Month: August 2017

Missing Migrants of Nepal

Sujen Man Maharjan

Thousands of families and relatives of the missing persons all over the world continue to wait for their loved ones who have disappeared in course of armed conflict, disasters, migration or other events. They continue to live in ambiguity due to lack of accurate information. The ambiguous loss is one of the most painful, difficult loss to deal with as it is unclear and without closure.

IMG_4415Having worked with families of missing persons (during armed conflict: 1996-2006) in a comprehensive psychosocial program supported by International Committee of the Red Cross (ICRC), I am thoughtful even more on this day about them and both their suffering and strength of facing such adversity. Nepal government has been trying to address the issues of families of missing in conflict through the Commission of Investigation on Enforced Disappeared Persons (CIEDP) while there has been little efforts made in search for missing migrants and helping…

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To protect and to serve, they say 

In parts of North India, men have been putting on their uniforms in the morning, pretending to be protectors and guardians, but only to grasp tightly to their prejudice and proceed to arrest innocent students. 

This is a reality. Policemen have been barging into the apartments of African students and taking their valuables without any warrant, and without any right. Why? They believe they are rightfully tracking down individuals who might be staying illegally.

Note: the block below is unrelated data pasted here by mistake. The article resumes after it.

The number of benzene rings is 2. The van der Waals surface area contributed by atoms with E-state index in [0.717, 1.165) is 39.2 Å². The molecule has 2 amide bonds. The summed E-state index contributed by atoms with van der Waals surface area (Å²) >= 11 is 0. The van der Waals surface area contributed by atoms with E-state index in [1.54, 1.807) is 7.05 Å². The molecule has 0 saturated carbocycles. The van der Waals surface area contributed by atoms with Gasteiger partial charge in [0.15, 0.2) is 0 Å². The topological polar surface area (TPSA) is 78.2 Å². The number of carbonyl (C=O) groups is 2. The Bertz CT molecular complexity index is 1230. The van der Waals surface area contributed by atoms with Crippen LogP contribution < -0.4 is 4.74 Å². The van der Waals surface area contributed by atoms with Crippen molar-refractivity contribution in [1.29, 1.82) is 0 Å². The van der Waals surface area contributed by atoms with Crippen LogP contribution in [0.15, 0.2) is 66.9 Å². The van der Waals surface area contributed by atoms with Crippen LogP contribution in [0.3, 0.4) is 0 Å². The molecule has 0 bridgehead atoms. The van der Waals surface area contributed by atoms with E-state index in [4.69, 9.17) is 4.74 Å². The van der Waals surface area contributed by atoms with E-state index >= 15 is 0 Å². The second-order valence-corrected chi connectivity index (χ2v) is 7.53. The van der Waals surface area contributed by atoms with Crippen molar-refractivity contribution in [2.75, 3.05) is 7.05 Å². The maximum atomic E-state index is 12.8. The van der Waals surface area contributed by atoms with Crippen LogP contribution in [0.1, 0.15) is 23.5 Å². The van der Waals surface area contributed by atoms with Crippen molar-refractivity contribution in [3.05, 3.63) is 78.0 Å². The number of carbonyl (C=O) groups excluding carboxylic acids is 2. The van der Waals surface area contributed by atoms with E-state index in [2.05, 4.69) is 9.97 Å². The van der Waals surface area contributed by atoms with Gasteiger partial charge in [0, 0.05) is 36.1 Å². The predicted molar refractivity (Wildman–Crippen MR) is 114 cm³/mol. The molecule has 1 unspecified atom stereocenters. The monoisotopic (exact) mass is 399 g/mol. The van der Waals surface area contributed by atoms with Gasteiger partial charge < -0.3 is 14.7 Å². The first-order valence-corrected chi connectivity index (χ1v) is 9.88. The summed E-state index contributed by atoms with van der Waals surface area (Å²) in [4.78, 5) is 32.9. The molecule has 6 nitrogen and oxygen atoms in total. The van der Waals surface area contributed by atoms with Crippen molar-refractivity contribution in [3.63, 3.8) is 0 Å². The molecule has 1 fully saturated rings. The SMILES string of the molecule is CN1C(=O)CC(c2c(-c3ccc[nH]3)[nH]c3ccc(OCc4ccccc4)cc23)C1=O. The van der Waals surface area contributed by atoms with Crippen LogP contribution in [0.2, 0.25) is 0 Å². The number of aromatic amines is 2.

This begs the questions:

Why only Africans? 

Why without warrant? 

Why with so much prejudice? 
Why without so much of a pinch of common sense and general regard for other human beings? 
This has happened to someone I actually know. He was staying over at his friend’s place when a group of policemen came barging into their house and pocketing valuables. They claimed they were searching for Nigerians but when shown the IDs of students from Angola (the true tenants of the house), they continued their unlawful acts.  They demanded IDs while refusing to show their own. The neighbours themselves protested at the policemen’s actions, but to no avail. When my friend reached the police station, he was returned his wallet but not the money that was initially there. The policemen deined any accusations of stealing. And that was that. 

This occurred a week ago, and my friend has still not received justice for this foul act of discrimination. Once again I’m left fearing for the safety of all my African friends in this country. Will India ever pull itself together when it comes to its treatment of African students, or will it continue to harm and harass innocents? Do these perpetrators not know that these innocent students are also children of parents who have raised them with all the love and care they could give? How would it feel to know that strangers view the apple of your eye as a thug and hooligan, and that they laugh and call him names? These are young adults who’ve chosen India as their home for the first time they’re ever away from their home and parents. To find out that the country one has sent their kids into is actually targeting them based on their skin colour is something no one should have to face. #FixYourRacismIndia 

[Refer to this link to view a much more detailed post on these recent misguided and unwarranted arrests of African students in India.]